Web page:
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In India's first cashless island, cash is currency

In India's first cashless island, cash is currency

As electioneering reach fever pitch elsewhere in the country, there are few signs India's first cashless island is as excited. Isolated from the frenzied campaigning, fisherfolk of Karang, an idyllic lake island in Manipur, are trying to get on with their daily struggles to earn a livelihood.

A couple of flags of BJP, a few posters North East India Development Party and some banners of Congress are the only signs here that show a national political event is underway. For locals, it has been a hard reality check. Imagine. And compare.

In January 2017, two months after demonetisation was announced abruptly, they enjoyed a brief moment in the Sun when Karang, located in the middle of Loktak lake, was declared the country's first cashless island. Ahead of polling on Thursday, locals said all hopes of a better life, because of that distinction, are dashed now.

Oinam Babu, a shopkeeper, wrapped up his PoS machine six months ago and tucked it in a corner after frequent breakdowns. He had hoped to use it for accepting digital payments. Babu is among three shopkeepers in the area who were given PoS machines. He said the machine wasn't registered in his name but given to him by a "facilitator" when the cashless drive had started. He received cash reimbursement from the facilitator for every transaction made through the device.

"The PoS machine was meant more for tourists as locals here always make cash payments. The awareness of a cashless system is negligible here. It is of no use now," he told PTI. With the tourist season in Karang lasting only two months — June-July, he said there is little he can do with the device.

"Moreover, the machine often breaks down and it is not worth going all the way to Moirang (around 9 km) to fix it. That's why I have packed it and kept it in a corner of my shop," he added. Karang Island Cashless Promotion Society president Ningthoujam Indrakumar said, "It is a failure. Nothing is happening now."

Indrakumar, who operates a motor-boat, blames officials for the failure. He said they did not follow up on their promises to make the cashless drive a success. "Initially, training and awareness programmes were organised, but nothing happened later," he lamented.

In April 2018, Deputy Commissioner of Bishnupur district, under which Karang comes, was awarded by Prime Minister Narendra Modi for making the remote place the first cashless island. "In absence of proper infrastructure to support digital payments, you cannot expect this to succeed here," Indrakumar said.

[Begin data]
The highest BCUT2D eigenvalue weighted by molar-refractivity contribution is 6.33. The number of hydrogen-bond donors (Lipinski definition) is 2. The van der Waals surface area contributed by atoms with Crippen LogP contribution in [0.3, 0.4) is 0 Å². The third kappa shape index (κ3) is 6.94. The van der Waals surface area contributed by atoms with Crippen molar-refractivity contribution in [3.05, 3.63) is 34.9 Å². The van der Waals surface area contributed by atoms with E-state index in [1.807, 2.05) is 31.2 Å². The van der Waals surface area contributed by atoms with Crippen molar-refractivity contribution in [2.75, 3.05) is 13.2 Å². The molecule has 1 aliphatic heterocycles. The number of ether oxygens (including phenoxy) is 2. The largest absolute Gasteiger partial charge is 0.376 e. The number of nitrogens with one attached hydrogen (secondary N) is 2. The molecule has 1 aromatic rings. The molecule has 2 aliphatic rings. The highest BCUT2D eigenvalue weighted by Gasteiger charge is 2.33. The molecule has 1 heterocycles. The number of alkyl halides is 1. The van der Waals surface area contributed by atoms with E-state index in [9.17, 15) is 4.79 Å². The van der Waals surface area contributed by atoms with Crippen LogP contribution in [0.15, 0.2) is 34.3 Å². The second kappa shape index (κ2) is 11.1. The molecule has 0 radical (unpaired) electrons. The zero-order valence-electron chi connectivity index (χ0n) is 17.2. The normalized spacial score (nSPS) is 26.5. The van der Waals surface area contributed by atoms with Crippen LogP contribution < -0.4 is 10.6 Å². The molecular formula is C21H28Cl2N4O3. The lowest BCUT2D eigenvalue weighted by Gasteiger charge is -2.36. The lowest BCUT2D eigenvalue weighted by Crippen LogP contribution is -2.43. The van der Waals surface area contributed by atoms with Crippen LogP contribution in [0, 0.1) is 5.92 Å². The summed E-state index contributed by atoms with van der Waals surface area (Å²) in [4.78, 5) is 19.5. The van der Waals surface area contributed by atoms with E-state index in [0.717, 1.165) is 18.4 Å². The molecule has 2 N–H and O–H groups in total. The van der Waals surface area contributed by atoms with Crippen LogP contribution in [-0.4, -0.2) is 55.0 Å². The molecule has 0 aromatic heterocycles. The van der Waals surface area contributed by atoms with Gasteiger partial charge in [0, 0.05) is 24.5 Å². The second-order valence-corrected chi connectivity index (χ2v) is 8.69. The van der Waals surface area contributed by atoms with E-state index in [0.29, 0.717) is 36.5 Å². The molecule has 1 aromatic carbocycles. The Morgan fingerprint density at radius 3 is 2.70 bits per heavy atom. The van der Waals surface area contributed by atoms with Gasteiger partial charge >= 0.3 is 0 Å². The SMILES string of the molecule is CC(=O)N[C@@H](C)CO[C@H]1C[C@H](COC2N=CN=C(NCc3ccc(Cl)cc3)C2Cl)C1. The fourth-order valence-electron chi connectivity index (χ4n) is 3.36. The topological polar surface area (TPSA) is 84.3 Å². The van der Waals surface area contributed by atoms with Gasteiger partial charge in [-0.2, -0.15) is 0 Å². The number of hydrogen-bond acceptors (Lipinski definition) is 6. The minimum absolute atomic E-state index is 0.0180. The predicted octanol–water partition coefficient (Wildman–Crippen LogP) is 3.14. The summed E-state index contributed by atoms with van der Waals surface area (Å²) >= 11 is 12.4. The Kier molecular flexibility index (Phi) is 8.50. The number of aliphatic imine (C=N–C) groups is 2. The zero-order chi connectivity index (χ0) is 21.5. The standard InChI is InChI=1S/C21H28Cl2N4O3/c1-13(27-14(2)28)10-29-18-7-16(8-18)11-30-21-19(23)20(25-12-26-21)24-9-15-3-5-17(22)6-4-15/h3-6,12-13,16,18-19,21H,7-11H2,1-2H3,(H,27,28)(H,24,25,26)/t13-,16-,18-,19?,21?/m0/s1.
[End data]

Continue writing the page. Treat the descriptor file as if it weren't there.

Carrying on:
According to him, out of the total population of nearly 3,000 in the island, only a few have smartphones, a key instrument for digital payments. It is yet to have a broadband connection. It takes nearly two hours by road from the state capital Imphal to cover the 52-km stretch to reach the nearest dock at Thanga to enter Karang by boat. Another 10 minutes by boat leads to the main island area.

"Everyday, nearly 50-60 children from Karang take boats to the mainland to attend their school. They all pay in cash for the ferry. Even adults who have to go out of the island pay in cash," he said. A one-way trip to the island by boat on a sharing basis costs Rs 10 while booking a motor-boat for a round-trip by tourists can cost up to Rs 300.

Indrakumar, who is also a member of Karang Island Boat Association, said efforts were made to make at least the ferry payments digital as it "in a way served as the gateway to the cashless island" but it hasn't yielded results. At the island's Primary Health Centre, an official on duty who requested anonymity, said the fee of Rs 10 for an OPD card is accepted in cash only.

"It is because that's the only way of payment that the locals know," the official said. Karang Island Development Organisation president Salam Kheda said the government lacked in making the island economically developed and hence the cashless drive failed.

"Unless the local economy develops, how can you think of a successful digital payments system here," he questioned. With a majority of the natives of the island earning about Rs 300-400 a day through fishing, Kheda said requests to the government for support on developing self-employment means, skilling the youth and encourage vocations like handloom and handicrafts have not been heard.

"Physical connectivity is also a major issue here. Even after laying the foundation stone for a bridge to connect Karang with Thanga years ago, nothing has happened," he said. He said it is clear that "everything was done to announce Karang as India's first cashless island and nothing beyond".

While there is disillusionment, Babu said the intent of digital payments system was good. "We are hoping that irrespective of who comes to power at the Centre after the general election, they follow up with a vision for development. Karang badly needs development," he asserted.

(This story has not been edited by Devdiscourse staff and is auto-generated from a syndicated feed.)

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